Imagine a physician discussing the results of a blood test with a patient that show the risk for colon cancer to be increased 4-fold and the risk for diabetes as twice normal. After discussing the meaning of the tests, the physician, the patient, and the nurse design a preventive medicine program to maximize the patient's chances of staying well. This scenario may not be as far-fetched or far off as it may seem.
As a physician and as director of the National Human Genome Research Institute at the National Institutes of Health (NIH), I am delighted by the explosion in knowledge of human gene function and its contribution to disease, and I welcome this theme issue on genetics in THE JOURNAL.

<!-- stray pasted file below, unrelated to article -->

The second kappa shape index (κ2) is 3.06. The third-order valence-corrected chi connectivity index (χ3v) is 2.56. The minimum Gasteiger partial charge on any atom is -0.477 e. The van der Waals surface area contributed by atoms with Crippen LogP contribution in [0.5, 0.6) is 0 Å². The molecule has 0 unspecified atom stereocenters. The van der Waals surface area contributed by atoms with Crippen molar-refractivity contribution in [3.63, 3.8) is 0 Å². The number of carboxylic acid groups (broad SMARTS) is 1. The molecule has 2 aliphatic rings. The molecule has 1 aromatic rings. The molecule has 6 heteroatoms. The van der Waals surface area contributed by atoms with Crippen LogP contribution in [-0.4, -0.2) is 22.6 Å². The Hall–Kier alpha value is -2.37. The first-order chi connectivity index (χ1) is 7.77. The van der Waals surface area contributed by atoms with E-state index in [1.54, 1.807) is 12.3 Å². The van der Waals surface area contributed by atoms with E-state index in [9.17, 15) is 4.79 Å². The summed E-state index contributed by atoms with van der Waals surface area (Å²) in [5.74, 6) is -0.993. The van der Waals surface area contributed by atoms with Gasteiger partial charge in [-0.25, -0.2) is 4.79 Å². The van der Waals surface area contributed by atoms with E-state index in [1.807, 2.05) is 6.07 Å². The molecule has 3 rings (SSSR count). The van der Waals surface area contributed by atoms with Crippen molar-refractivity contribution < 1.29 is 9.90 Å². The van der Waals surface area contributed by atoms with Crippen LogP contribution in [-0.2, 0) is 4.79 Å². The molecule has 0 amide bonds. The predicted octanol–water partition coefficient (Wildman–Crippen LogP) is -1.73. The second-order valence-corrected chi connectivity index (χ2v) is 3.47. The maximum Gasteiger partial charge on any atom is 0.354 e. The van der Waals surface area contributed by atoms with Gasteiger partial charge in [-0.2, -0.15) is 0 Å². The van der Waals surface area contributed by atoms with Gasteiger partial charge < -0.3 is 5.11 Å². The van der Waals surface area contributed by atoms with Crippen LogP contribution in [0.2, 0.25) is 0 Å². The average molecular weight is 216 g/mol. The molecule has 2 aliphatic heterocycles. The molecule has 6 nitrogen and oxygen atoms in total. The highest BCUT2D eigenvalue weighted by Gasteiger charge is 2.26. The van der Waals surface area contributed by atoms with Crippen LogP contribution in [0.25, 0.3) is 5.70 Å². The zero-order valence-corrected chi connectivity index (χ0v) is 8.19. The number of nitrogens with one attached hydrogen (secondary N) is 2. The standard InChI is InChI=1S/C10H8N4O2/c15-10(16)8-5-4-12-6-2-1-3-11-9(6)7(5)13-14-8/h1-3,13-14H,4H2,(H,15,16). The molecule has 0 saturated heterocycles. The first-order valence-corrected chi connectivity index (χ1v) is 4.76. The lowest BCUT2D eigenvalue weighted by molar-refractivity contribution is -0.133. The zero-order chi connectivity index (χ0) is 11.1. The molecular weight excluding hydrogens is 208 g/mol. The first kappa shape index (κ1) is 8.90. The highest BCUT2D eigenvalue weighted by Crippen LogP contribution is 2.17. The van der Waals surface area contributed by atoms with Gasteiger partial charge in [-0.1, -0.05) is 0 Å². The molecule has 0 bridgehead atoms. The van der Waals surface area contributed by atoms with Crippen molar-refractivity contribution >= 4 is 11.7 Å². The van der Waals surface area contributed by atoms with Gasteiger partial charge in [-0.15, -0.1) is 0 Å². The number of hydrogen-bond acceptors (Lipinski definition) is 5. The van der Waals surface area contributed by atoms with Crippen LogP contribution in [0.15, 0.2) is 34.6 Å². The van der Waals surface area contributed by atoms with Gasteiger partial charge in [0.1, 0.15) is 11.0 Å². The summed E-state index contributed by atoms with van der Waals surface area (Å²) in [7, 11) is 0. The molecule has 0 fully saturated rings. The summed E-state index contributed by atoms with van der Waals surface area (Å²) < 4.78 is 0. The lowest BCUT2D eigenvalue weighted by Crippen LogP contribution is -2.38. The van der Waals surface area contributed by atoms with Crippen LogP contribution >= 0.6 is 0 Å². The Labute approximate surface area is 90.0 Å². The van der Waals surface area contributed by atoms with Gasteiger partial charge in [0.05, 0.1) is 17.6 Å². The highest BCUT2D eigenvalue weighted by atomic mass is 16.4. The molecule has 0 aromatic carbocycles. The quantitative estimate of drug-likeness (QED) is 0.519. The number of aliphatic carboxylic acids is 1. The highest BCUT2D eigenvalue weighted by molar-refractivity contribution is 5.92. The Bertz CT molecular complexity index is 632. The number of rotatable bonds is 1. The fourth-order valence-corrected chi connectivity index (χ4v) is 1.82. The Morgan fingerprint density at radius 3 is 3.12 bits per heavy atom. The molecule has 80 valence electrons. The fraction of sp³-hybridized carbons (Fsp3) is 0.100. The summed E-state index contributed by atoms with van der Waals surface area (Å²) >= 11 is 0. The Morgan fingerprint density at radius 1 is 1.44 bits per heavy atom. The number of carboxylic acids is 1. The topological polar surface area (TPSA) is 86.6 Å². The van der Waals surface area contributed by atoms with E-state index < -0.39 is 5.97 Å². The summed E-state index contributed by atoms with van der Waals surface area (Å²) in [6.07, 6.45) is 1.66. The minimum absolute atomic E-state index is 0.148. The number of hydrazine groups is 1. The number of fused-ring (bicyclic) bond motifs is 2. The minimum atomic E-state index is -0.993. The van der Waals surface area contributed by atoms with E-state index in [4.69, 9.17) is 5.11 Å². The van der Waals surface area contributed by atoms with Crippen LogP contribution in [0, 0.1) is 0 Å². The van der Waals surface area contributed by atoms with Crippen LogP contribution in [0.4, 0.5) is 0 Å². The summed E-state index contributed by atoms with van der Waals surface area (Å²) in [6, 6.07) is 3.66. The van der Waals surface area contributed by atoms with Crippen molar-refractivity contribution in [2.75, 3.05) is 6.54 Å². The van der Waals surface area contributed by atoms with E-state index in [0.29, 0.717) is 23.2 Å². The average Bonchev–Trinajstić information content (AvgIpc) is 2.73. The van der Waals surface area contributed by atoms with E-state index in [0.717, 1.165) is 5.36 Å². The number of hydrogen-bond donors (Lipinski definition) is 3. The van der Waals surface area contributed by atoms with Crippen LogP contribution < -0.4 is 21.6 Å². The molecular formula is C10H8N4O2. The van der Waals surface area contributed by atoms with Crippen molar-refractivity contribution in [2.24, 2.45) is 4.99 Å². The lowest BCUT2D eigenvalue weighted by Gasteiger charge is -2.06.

Largely because of the Human Genome Project, a 15-year international effort nearing its halfway point,1,2 disease gene discoveries and genetic technologies will increasingly drive biomedical research and the